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Thread: Use of delay/micros/nillis within ISR

  1. #1

    Use of delay/micros/nillis within ISR

    I have read a lot about why a delay/micros/millis functions within an ISR will not work on arduinos.
    However, I have been using them in my Teensy projects (T3.2) and they seem to be working fine; I do not require very precise timing and that is why I might have not noticed any issue.
    I even have used serial.print and works fine.
    I am clear that using them are not the best coding practice but I would like to understand what is happening

    Can anyone go deeper on this? why does it seem to work? are there any limitations? any recommendations?

    Regards

    M

  2. #2
    Senior Member+ KurtE's Avatar
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    While you are inside your ISR, no other ISR of a lower priority will be able to run, so if your code relies on a lower priority ISR to do something than you can hang.

    Or for example if you have some hardware devices that have an ISR like a Serial port at a lower priority and data comes in and fills the hardware queue before your ISR returns, you could easily lose data.

    Serial.print may not be much of an issue depending on your timing and how much. That is if your serial output will fit into an output queue and not need to trigger sending a packet, then makes no difference. But if you are outputting more data and it needs to send a packet, to complete the call and again if that device handler is lower priority, than...

  3. #3
    Senior Member+ defragster's Avatar
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    This summary is something that should be used as a guide.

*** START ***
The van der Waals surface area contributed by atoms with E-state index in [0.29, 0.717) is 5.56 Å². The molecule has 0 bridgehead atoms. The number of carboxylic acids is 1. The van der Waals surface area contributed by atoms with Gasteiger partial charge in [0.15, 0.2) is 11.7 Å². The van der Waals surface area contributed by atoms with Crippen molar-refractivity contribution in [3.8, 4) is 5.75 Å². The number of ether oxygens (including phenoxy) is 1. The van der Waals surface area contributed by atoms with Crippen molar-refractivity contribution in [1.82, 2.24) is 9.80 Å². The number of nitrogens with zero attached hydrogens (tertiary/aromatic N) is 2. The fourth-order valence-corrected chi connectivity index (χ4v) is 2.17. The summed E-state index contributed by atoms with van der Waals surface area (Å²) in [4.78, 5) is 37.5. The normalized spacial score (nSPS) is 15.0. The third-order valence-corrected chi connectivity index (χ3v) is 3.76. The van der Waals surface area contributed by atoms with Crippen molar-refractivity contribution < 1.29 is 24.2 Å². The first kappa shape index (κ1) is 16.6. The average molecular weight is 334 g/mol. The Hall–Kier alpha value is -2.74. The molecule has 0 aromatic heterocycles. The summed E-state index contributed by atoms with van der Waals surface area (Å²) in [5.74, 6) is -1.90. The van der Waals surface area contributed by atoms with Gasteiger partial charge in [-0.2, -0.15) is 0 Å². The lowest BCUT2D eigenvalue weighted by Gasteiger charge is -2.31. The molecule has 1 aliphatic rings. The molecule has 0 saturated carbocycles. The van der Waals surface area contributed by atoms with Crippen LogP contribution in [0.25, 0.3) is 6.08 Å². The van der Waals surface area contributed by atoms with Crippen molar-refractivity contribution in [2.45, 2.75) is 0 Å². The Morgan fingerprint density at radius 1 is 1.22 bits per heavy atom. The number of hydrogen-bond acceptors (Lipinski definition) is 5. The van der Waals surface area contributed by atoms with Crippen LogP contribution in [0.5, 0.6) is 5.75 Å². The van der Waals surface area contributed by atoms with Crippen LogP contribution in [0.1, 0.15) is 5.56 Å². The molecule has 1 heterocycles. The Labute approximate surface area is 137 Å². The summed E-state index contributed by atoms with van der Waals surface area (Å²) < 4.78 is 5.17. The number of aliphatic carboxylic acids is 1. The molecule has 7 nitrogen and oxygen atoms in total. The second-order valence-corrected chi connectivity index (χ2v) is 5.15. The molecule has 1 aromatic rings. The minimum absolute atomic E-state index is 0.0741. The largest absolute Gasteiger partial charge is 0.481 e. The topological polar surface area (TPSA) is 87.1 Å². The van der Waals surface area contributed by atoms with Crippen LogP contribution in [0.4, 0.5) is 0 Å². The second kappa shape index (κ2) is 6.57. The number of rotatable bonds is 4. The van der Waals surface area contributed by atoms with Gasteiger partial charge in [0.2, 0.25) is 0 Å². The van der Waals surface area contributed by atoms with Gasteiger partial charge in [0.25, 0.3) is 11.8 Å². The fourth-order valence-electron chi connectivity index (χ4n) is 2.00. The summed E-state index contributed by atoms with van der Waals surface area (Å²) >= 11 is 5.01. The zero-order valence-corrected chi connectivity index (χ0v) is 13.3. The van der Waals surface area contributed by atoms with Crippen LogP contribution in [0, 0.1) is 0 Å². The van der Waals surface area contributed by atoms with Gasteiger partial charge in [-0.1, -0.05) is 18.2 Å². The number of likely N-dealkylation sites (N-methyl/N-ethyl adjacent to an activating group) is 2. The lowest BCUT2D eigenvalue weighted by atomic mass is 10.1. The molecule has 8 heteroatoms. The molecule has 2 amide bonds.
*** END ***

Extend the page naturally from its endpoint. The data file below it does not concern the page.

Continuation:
/external-interrupts/attachinterrupt/

    While the nature of Teensy may allow micros() to work - that doesn't account for all the other things that are true and important and will cause trouble.

    Teensy interrupts are more advanced with priority levels - but when an ISR() has any time spent in it any other interrupt of the same or less priority - as well as the main loop doesn't run.

  4. #4
    Thanks for the quick explanation! Really helpful
    One additional question. What about delay() function in Teensy environment; does it relies on timer interrupts? and if it does, does it hangs if used within an ISR?

    M

  5. #5
    Senior Member PaulStoffregen's Avatar
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    Quote Originally Posted by mario.contreras View Post
    What about delay() function in Teensy environment; does it relies on timer interrupts? and if it does, does it hangs if used within an ISR?
    The answer is basically the same, it depends on the priority level of your interrupt.

    Teensy LC & 3.x have priority nest interrupts. When an interrupt is running, all interrupts at the same or lower priority are blocked, but those assigned a higher priority are able to run.

    Here's a video I recently made which explains this concept.



    Priority levels are from 0 to 255, where 0 is the highest priority and 255 is the lowest. By default, most interrupts are at 128, exactly in the middle.

    The millis interrupt runs at 32. So for most uses, you can use delay(), micros() and millis(), because almost all other interrupts are assigned lower priorities. Quite a lot of work as gone into default priority levels to make many combinations of common Arduino libs "just work", even cases that don't work on normal Arduino, as long as you don't mess with the settings. But if you've raised your interrupt priority to 32 or higher (lower numerical value), as was done in that video demo, then delay() would stall if called from such a high priority interrupt.

  6. #6
    Senior Member PaulStoffregen's Avatar
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    I should also mention Serial.print() does have known failure modes if you print from both main program and interrupts, or from 2 or more interrupts at different priority levels. It works fine if you do all your printing from the same priority level, or if your printing from different levels never overlaps (which sounds risky, but is actually pretty common).

    I'm considering someday hardening Serial.print() and other stuff against these cases. But doing so without causing performance issues it quite difficult, maybe even impossible.

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